China, the biggest GHG emitter (28% of global CO2 emissions in 2013), announced goals to reduce its GHG emissions for the first time: 40 to 45% from 2005 levels by 2020. China also offered to provide $6 million for the United Nations’ efforts to boost South-South cooperation to address global warming. These announcements come as an initial break through to the developed versus developing country debate, which has been the biggest challenge in climate change negotiations. The shift in the tone of the Chinese government, which recognized its international obligation to tackle climate change as responsible major country, could force key emitter countries, such as United States and India, to participate in post-Kyoto commitments.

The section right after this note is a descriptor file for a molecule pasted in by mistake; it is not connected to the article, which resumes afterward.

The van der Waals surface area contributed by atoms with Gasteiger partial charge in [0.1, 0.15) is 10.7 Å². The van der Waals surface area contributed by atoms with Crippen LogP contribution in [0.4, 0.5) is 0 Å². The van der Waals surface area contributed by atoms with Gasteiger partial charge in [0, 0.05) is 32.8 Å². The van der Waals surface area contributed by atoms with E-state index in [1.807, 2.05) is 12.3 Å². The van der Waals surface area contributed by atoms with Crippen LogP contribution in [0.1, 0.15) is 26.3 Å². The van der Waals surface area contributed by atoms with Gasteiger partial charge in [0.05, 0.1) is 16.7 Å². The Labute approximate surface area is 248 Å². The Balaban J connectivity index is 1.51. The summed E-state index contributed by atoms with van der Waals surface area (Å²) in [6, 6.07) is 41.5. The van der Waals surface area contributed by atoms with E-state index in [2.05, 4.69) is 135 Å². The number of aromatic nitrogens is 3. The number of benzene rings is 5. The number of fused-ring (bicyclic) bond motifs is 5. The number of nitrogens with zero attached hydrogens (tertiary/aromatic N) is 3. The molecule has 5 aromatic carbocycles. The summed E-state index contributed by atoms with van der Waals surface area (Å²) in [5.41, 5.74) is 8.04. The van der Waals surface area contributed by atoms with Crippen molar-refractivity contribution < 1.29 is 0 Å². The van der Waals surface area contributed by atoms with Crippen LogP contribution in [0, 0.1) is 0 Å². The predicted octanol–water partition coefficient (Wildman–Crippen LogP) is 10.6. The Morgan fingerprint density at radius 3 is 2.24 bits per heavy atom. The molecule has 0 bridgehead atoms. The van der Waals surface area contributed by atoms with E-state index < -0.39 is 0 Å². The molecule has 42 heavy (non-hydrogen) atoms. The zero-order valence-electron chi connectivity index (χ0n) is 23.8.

Another announced effort was the New York Declaration on Forests. The Declaration, the first of its kind, sets a non-legally binding timeline to cut natural forest loss in half by 2020 and to end it completely by 2030, while restoring 350 million hectares of degraded landscapes and forestlands. These efforts combined would result in a cut between 4.5 and 8.8 billion tons of carbon pollution every year. 32 governments, including Indonesia and Colombia (but surprisingly not my own country of Brazil), signed the Declaration, as did 20 subnational governments, 30 of the world’s biggest companies (e.g. Asia Pulp and Paper, Nestle, and Unilever), and more than 50 civil and indigenous organizations.